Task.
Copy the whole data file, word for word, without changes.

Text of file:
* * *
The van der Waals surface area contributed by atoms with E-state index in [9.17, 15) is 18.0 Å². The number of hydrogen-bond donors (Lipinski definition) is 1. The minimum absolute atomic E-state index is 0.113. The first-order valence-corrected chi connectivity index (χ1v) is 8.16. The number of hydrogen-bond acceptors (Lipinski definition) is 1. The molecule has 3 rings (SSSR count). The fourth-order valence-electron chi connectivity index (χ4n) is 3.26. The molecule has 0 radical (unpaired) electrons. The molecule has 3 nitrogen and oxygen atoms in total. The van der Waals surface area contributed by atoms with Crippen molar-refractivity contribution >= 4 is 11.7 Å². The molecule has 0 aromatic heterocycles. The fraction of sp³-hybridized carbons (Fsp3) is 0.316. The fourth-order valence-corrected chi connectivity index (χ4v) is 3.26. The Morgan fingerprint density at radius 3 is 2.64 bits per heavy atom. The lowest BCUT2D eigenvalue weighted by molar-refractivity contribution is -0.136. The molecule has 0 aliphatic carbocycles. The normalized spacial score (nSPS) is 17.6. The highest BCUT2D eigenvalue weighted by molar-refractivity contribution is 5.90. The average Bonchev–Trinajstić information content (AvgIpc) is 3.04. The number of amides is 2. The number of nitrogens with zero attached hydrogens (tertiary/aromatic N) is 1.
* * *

The van der Waals surface area contributed by atoms with E-state index in [9.17, 15) is 18.0 Å². The number of hydrogen-bond donors (Lipinski definition) is 1. The minimum absolute atomic E-state index is 0.113. The first-order valence-corrected chi connectivity index (χ1v) is 8.16. The number of hydrogen-bond acceptors (Lipinski definition) is 1. The molecule has 3 rings (SSSR count). The fourth-order valence-electron chi connectivity index (χ4n) is 3.26. The molecule has 0 radical (unpaired) electrons. The molecule has 3 nitrogen and oxygen atoms in total. The van der Waals surface area contributed by atoms with Crippen molar-refractivity contribution >= 4 is 11.7 Å². The molecule has 0 aromatic heterocycles. The fraction of sp³-hybridized carbons (Fsp3) is 0.316. The fourth-order valence-corrected chi connectivity index (χ4v) is 3.26. The Morgan fingerprint density at radius 3 is 2.64 bits per heavy atom. The lowest BCUT2D eigenvalue weighted by molar-refractivity contribution is -0.136. The molecule has 0 aliphatic carbocycles. The normalized spacial score (nSPS) is 17.6. The highest BCUT2D eigenvalue weighted by molar-refractivity contribution is 5.90. The average Bonchev–Trinajstić information content (AvgIpc) is 3.04. The number of amides is 2. The number of nitrogens with zero attached hydrogens (tertiary/aromatic N) is 1.